Scientists and engineers use the term “sub-ambient glass transition temperature” (aka “sub-Tg”) to denote the Tg of an uncured thermoset material such as resin or prepreg. This terminology comes about because a cured, engineered thermoset system has a Tg that is high (i.e., significantly above room temperature) whereas in its uncured state the Tg is below ambient temperature. The terminology is used intending to void confusion. When sub-Tg is used it is only referring to Tg of uncured thermoset materials. When the material is being cured, the glass transition increases with respect to its degree-of-cure and it is called the typical Tg instead.

Many thermoset materials are processed to thin sheets such as in resin film or prepreg. At temperature below the sub-Tg it remains a solid and the uncured resin film is brittle and easily flaked off if bent. At temperature above sub-Tg, the uncured resin film or prepreg becomes resinous and pliable. It is possible to relate sub-Tg to drapeability of prepreg or resin film for material handle ability purpose. Also the study of sub-Tg can be linked with the goal of determining the material usage time and allowable out time. In addition to drape, people have also been relating sub-Tg to prepreg tack, although tack is a material quality that has been elusive to quantify as it is found to also depend on environmental factors such as ambient humidity and processing factors such as peeling speed.

The sub-Tg can be measured by thermal analysis techniques such as DSC and DMA. Sample should be at ambient temperature during sample preparation and handling. Be sure to eliminate moisture condensation on the sample while it is equilibrating to ambient temperature. Use the same kind of care to perform sub-Tg measurement as you would with measuring Tg of a polymer.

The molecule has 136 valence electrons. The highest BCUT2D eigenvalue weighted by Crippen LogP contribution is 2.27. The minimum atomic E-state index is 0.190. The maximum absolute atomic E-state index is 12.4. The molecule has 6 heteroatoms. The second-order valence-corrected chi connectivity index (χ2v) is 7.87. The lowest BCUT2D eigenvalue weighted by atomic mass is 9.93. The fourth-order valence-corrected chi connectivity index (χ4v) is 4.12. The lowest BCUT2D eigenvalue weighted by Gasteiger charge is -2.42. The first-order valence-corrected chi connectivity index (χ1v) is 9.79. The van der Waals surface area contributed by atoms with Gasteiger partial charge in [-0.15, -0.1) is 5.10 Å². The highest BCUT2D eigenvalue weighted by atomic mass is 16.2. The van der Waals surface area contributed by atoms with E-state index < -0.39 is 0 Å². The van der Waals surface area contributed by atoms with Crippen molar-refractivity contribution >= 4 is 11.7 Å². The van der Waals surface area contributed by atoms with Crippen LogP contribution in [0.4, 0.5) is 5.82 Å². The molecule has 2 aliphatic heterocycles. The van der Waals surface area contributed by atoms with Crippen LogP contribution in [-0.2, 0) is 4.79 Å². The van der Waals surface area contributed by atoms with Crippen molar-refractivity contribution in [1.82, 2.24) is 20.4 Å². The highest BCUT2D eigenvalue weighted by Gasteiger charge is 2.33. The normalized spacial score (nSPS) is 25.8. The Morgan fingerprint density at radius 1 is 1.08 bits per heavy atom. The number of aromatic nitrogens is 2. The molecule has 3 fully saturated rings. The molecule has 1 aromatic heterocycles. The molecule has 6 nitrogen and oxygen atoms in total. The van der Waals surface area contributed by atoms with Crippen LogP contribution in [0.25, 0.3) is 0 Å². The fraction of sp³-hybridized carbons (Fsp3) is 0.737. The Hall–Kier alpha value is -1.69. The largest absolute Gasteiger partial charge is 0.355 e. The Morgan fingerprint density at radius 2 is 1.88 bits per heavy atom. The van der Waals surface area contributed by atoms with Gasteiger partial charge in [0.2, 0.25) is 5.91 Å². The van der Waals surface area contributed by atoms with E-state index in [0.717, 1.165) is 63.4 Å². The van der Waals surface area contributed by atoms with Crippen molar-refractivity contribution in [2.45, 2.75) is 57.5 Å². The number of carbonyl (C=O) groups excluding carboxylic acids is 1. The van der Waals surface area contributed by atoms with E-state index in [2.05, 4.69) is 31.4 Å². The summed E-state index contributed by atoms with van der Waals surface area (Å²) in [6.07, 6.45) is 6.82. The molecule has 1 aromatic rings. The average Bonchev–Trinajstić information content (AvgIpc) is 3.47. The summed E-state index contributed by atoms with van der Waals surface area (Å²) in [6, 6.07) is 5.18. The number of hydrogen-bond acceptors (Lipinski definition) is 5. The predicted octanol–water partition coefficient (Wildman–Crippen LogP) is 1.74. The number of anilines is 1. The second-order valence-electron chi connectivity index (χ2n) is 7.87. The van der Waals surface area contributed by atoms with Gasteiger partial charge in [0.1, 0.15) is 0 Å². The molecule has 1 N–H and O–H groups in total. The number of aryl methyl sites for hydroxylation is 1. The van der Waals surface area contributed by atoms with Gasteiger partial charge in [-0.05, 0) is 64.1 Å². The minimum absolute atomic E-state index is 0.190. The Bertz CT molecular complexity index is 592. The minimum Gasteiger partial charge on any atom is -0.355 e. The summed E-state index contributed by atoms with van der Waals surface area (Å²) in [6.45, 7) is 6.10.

Obtaining Modulus Values from Thermal Mechanical Analyzer (TMA)

We mentioned using DMA to measure modulus in the previous blog. In this blog, we will discuss the usefulness of using TMA to measure modulus.

The TMA film set up is especially useful for tensile modulus measurement of plastic films. This set up is similar to typical tensile testing set up such as an Instron machine. A film sample is clamped at top and bottom at a constant temperature and the film sample is subjected to a controlled elongation strain or tensile force. The main difference being that in the TMA set up sample is not pulled till rupture. A stress-strain curve of the film sample is plotted and the tensile modulus is calculated from the initial slope of the graph where linear viscoelastic response is observed.

The Young’s modulus of a polymer sample can also be measured by TMA using the penetration probe set up. See equation below:

E = 3 F / (4 D d)

E = modulus, MPa,
F = force, N,
D = diameter of a circular, flat tipped probe, mm, and
d = penetration depth, mm.

ASTM E2347 utilizes this equation to calculate the indentation softening temperature (similar to Vicat softening temperature) when the sample reaches a certain modulus value. For this TMA penetration set up sample is placed under a constant force while temperature increases at a constant heat rate.

Obtaining Modulus Values from Dynamic Mechanical Analyzer (DMA)

Dynamic mechanical measurement of plastics is a very useful technique in viscoelastic behavior characterizations. Historically, scientists have been studying DMA thermographs to detect thermal transitions resulting from molecular motions and evaluate process-structure-property relationships. In recent years, however, there has been an increased application in DMA testing to mainly measure elastic modulus values of plastics. I wonder if this recent interest might be correlated with the increase usage of finite element analysis simulations, where people require mechanical data to be inputted into the simulation software, such as AutoCAD.